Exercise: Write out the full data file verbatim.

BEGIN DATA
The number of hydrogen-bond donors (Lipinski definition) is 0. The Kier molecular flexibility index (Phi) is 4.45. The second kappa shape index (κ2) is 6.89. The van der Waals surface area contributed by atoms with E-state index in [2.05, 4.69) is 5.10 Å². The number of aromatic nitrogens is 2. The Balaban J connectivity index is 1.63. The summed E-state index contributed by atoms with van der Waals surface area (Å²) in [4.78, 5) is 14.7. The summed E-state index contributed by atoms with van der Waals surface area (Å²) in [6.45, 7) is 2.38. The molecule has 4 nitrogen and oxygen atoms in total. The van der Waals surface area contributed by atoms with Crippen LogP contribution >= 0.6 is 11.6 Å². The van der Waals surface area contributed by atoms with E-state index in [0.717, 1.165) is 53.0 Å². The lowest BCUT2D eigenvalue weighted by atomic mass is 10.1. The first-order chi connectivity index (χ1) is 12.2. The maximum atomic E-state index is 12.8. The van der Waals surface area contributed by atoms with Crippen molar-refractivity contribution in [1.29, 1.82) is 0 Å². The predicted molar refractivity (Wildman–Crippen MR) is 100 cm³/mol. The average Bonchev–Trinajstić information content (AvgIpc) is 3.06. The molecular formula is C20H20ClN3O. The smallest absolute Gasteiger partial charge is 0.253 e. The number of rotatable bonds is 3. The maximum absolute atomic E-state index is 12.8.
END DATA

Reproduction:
The number of hydrogen-bond donors (Lipinski definition) is 0. The Kier molecular flexibility index (Phi) is 4.45. The second kappa shape index (κ2) is 6.89. The van der Waals surface area contributed by atoms with E-state index in [2.05, 4.69) is 5.10 Å². The number of aromatic nitrogens is 2. The Balaban J connectivity index is 1.63. The summed E-state index contributed by atoms with van der Waals surface area (Å²) in [4.78, 5) is 14.7. The summed E-state index contributed by atoms with van der Waals surface area (Å²) in [6.45, 7) is 2.38. The molecule has 4 nitrogen and oxygen atoms in total. The van der Waals surface area contributed by atoms with Crippen LogP contribution >= 0.6 is 11.6 Å². The van der Waals surface area contributed by atoms with E-state index in [0.717, 1.165) is 53.0 Å². The lowest BCUT2D eigenvalue weighted by atomic mass is 10.1. The first-order chi connectivity index (χ1) is 12.2. The maximum atomic E-state index is 12.8. The van der Waals surface area contributed by atoms with Crippen molar-refractivity contribution in [1.29, 1.82) is 0 Å². The predicted molar refractivity (Wildman–Crippen MR) is 100 cm³/mol. The average Bonchev–Trinajstić information content (AvgIpc) is 3.06. The molecular formula is C20H20ClN3O. The smallest absolute Gasteiger partial charge is 0.253 e. The number of rotatable bonds is 3. The maximum absolute atomic E-state index is 12.8.